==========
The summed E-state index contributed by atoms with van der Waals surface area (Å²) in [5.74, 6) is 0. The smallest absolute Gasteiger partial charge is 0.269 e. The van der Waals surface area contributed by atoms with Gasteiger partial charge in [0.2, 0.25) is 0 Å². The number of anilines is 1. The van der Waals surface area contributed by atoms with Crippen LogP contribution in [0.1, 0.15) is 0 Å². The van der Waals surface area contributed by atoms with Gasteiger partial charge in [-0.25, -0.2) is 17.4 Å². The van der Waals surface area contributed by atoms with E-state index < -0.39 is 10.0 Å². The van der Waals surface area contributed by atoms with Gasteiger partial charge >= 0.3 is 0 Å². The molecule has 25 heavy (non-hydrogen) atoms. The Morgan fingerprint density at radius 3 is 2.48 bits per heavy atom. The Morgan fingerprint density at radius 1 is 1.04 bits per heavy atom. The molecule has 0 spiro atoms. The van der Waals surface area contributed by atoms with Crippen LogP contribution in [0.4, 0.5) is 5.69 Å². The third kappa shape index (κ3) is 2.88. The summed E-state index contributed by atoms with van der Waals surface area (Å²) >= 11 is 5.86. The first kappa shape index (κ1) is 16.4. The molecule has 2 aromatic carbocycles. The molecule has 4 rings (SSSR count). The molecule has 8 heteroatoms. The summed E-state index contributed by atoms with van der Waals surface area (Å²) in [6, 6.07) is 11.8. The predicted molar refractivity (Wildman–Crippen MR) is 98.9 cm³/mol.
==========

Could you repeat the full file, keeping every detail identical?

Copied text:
The summed E-state index contributed by atoms with van der Waals surface area (Å²) in [5.74, 6) is 0. The smallest absolute Gasteiger partial charge is 0.269 e. The van der Waals surface area contributed by atoms with Gasteiger partial charge in [0.2, 0.25) is 0 Å². The number of anilines is 1. The van der Waals surface area contributed by atoms with Crippen LogP contribution in [0.1, 0.15) is 0 Å². The van der Waals surface area contributed by atoms with Gasteiger partial charge in [-0.25, -0.2) is 17.4 Å². The van der Waals surface area contributed by atoms with E-state index < -0.39 is 10.0 Å². The van der Waals surface area contributed by atoms with Gasteiger partial charge >= 0.3 is 0 Å². The molecule has 25 heavy (non-hydrogen) atoms. The Morgan fingerprint density at radius 3 is 2.48 bits per heavy atom. The Morgan fingerprint density at radius 1 is 1.04 bits per heavy atom. The molecule has 0 spiro atoms. The van der Waals surface area contributed by atoms with Crippen LogP contribution in [0.4, 0.5) is 5.69 Å². The third kappa shape index (κ3) is 2.88. The summed E-state index contributed by atoms with van der Waals surface area (Å²) >= 11 is 5.86. The first kappa shape index (κ1) is 16.4. The molecule has 2 aromatic carbocycles. The molecule has 4 rings (SSSR count). The molecule has 8 heteroatoms. The summed E-state index contributed by atoms with van der Waals surface area (Å²) in [6, 6.07) is 11.8. The predicted molar refractivity (Wildman–Crippen MR) is 98.9 cm³/mol.